"If we don't cut carbon emissions, it will get worse," they said. "Let's fight this while it's still fixable."
Reposted with permission from Common Dreams.
By Brett Wilkins
One hundred seconds to midnight. That's how close humanity is to the apocalypse, and it's as close as the world has ever been, according to Wednesday's annual announcement from the Bulletin of the Atomic Scientists, a group that has been running its "Doomsday Clock" since the early years of the nuclear age in 1947.
Although the scientists cite the COVID-19 pandemic, which has killed 1.7 million people around the world and has "revealed just how unprepared and unwilling countries and the international system are to handle global emergencies properly," they acknowledge that the coronavirus does not pose an existential threat to Homo sapiens.
However, nuclear weapons and, increasingly, catastrophic global heating caused and exacerbated by human activity — the climate crisis — do.
Nuclear risk is rising as arms control treaties wither and die. Here’s the world of nuclear arms, in one graphic. V… https://t.co/5OE4L5LRps— Bulletin of the Atomic Scientists (@Bulletin of the Atomic Scientists)1611761880.0
"Accelerating nuclear programs in multiple countries moved the world into less stable and manageable territory last year," the scientists say. "Development of hypersonic glide vehicles, ballistic missile defenses, and weapons-delivery systems that can flexibly use conventional or nuclear warheads may raise the probability of miscalculation in times of tension."
"Events like the deadly assault earlier this month on the U.S. Capitol renewed legitimate concerns about national leaders who have sole control of the use of nuclear weapons," they say. "Nuclear nations, however, have ignored or undermined practical and available diplomatic and security tools for managing nuclear risks."
"By our estimation, the potential for the world to stumble into nuclear war — an ever-present danger over the last 75 years — increased in 2020," they conclude.
🚨The @BulletinAtomic just updated the Doomsday Clock, and we are PERILOUSLY close to midnight. May this be a wake… https://t.co/txNJPZPBWE— CODEPINK (@CODEPINK)1611763809.0
Thirty years ago, by contrast, the Bulletin of the Atomic Scientists set the Doomsday Clock to 17 minutes to midnight as the Soviet Union collapsed and the threat of thermonuclear annihilation ebbed to its lowest level since before the United States invented the atomic bomb and waged the only nuclear war in history against Japan in 1945. That was the year that Albert Einstein — who helped develop the first nuclear weapons—and other researchers formed the Bulletin.
Once again this year, the scientists stress that governments have also "failed to sufficiently address climate change," and although "a pandemic-related economic slowdown temporarily reduced the carbon dioxide emissions that cause global warming," much more needs to be done to rein in planetary warming.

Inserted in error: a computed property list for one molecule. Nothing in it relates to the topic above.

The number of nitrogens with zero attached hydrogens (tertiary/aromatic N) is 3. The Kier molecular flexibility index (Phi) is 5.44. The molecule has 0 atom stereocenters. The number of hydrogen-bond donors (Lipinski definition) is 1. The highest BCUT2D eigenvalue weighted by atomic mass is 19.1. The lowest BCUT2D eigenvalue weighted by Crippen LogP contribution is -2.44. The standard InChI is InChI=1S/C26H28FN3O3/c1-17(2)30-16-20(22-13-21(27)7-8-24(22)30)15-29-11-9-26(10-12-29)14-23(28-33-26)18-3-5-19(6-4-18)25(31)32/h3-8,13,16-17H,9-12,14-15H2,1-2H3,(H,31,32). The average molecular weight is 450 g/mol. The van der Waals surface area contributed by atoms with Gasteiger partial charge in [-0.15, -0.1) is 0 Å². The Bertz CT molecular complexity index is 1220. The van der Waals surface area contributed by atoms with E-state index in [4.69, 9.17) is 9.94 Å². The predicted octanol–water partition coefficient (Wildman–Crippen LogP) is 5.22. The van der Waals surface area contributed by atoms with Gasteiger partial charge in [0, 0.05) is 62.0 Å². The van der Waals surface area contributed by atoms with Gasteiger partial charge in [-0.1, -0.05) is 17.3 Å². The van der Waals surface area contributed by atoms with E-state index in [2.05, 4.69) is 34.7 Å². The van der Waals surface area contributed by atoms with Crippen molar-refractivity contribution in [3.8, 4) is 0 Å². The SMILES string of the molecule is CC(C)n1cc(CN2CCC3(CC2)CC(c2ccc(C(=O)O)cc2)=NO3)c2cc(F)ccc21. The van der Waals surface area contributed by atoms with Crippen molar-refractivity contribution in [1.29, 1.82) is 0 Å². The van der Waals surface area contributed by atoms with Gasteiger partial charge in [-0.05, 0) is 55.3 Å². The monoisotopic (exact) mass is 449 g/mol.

"Over the coming decade fossil fuel use needs to decline precipitously if the worst effects of climate change are to be avoided," they state. "Instead, fossil fuel development and production are projected to increase. Atmospheric greenhouse gas concentrations hit a record high in 2020, one of the two warmest years on record."
"The massive wildfires and catastrophic cyclones of 2020 are illustrations of the major devastation that will only increase if governments do not significantly and quickly amplify their efforts to bring greenhouse gas emissions essentially to zero," they warn.
Governments around the world failed to take sufficient action to address the carbon dioxide emissions that cause cl… https://t.co/Xv6AkEYf7D— Bulletin of the Atomic Scientists (@Bulletin of the Atomic Scientists)1611762810.0
Another warning came in the form of the scientists' condemnation of what they call the "threat multiplier" of "false and misleading information," both online and in more traditional media.
"This wanton disregard for science and the large-scale embrace of conspiratorial nonsense — often driven by political figures and partisan media — undermined the ability of responsible national and global leaders to protect the security of their citizens," the scientists posit. "False conspiracy theories about a 'stolen' presidential election led to rioting that resulted in the death of five people and the first hostile occupation of the U.S. Capitol since 1814."
"In 2020, online lying literally killed," they write.
The COVID-19 pandemic has spawned what the @WHO has called an “infodemic” of mis- & disinformation. Here, the desig… https://t.co/RAFb6SDTTF— Bulletin of the Atomic Scientists (@Bulletin of the Atomic Scientists)1611763775.0
However, this year's report is not all gloom and doom.
"The election of a U.S. president who acknowledges climate change as a profound threat and supports international cooperation and science-based policy puts the world on a better footing to address global problems," the scientists assert. "For example, the United States has already announced it is rejoining the Paris Agreement on climate change and the Biden administration has offered to extend the New START arms control agreement with Russia for five years."
"In the context of a post-pandemic return to relative stability, more such demonstrations of renewed interest in and respect for science and multilateral cooperation could create the basis for a safer and saner world," they write.
"We continue to believe that human beings can manage the dangers posed by modern technology, even in times of crisis," the researchers conclude. "But if humanity is to avoid an existential catastrophe — one that would dwarf anything it has yet seen — national leaders must do a far better job of countering disinformation, heeding science, and cooperating to diminish global risks."